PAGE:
Keith McCord ReportingA Salt Lake City security alarm company is suing the police department. The police charged a Peak Alarm Company dispatcher for calling in a false alarm-- a case a judge threw out of court. But it's not over yet.
Park Alarm Services is a family owned and operated security company providing services for homes, businesses, and schools in several states. When dispatchers verify an alarm they contact authorities.
This whole thing began in June of 2003, when two people reportedly went inside West High school and set off some alarms.
Stephen Clark, Peak Alarm Attorney: "So, Jeff Howe the central station dispatcher for Peak Alarm immediately got on the phone with police and said hey we have employees at West High who have said they've got intruders here and it could be a dangerous situation."
When police responded to the high school the intruders were already gone.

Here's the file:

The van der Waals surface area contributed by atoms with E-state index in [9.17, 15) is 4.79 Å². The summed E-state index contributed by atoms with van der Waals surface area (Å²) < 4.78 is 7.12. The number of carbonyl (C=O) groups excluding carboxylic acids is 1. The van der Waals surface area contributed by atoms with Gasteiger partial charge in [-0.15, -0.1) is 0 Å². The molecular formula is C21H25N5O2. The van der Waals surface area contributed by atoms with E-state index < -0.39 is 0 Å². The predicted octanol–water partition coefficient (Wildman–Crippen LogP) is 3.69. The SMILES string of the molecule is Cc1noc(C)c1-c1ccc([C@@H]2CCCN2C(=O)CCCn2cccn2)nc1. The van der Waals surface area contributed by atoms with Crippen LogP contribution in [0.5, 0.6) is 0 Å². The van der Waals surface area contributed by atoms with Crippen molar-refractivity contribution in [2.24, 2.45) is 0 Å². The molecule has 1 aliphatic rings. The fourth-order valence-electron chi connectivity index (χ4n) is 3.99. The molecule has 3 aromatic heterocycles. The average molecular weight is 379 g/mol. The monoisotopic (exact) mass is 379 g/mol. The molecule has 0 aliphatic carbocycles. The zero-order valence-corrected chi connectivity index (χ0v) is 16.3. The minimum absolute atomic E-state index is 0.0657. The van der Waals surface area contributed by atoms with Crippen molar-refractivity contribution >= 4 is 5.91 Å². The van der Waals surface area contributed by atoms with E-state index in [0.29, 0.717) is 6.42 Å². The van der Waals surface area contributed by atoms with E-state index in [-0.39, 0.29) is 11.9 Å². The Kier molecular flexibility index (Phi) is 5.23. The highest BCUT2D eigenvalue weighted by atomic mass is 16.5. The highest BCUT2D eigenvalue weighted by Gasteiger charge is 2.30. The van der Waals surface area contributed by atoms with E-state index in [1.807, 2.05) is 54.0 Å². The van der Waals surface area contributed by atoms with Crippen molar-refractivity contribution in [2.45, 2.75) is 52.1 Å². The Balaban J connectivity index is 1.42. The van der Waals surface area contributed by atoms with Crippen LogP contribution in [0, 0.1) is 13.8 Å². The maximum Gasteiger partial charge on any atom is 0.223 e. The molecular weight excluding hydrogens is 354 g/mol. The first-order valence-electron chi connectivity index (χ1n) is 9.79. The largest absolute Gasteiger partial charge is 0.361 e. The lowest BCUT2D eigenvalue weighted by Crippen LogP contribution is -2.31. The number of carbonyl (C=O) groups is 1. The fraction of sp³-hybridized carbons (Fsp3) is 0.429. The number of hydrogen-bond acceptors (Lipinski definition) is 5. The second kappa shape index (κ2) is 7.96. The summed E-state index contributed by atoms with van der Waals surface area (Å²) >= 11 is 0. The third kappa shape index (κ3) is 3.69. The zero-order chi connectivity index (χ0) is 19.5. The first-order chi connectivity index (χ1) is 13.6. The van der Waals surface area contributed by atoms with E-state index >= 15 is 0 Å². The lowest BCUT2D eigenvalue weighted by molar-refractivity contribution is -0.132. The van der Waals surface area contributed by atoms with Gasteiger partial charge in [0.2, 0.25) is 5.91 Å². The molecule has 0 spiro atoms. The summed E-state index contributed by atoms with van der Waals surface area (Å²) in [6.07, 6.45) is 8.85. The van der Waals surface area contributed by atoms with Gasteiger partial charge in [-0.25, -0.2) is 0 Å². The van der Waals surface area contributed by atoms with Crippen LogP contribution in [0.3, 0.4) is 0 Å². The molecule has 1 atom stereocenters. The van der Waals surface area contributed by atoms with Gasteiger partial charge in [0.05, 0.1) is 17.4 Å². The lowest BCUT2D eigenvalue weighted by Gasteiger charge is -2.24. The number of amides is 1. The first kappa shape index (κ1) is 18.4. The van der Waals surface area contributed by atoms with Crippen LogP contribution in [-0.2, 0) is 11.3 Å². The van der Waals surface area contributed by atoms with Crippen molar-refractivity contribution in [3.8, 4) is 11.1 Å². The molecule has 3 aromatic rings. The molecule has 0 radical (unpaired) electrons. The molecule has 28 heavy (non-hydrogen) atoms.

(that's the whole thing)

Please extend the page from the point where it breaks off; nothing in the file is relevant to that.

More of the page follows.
Stephen Clark, Peak Alarm Attorney: “Subsequently Jeff Howe was charged with making a false alarm.”
Back in 2000 Salt Lake City enacted a law called a "No Response" ordinance, which basically stipulates that officers will not respond to a private alarm, unless the alarm is verified visually. The whole idea is to avoid wasted time spent on false alarm calls.
The misdemeanor charges could have resulted in a six-month jail sentence and a thousand dollar fine. A judge eventually dismissed the charges, but the case raises an interesting point.
Stephen Clark, Peak Alarm Attorney: "If every private security dispatcher is concerned every time she calls the police that she could end up in jail, just for making an honest mistake, that could have serious repercussions for public safety."
Attorney Stephen Clark says the company wants to recoup attorneys’ fees, but also generate cooperation between private security companies and law enforcement agencies. The Salt Lake City attorney’s office told Eyewitness News that it didn't have specifics of the latest lawsuit, and therefore could not comment.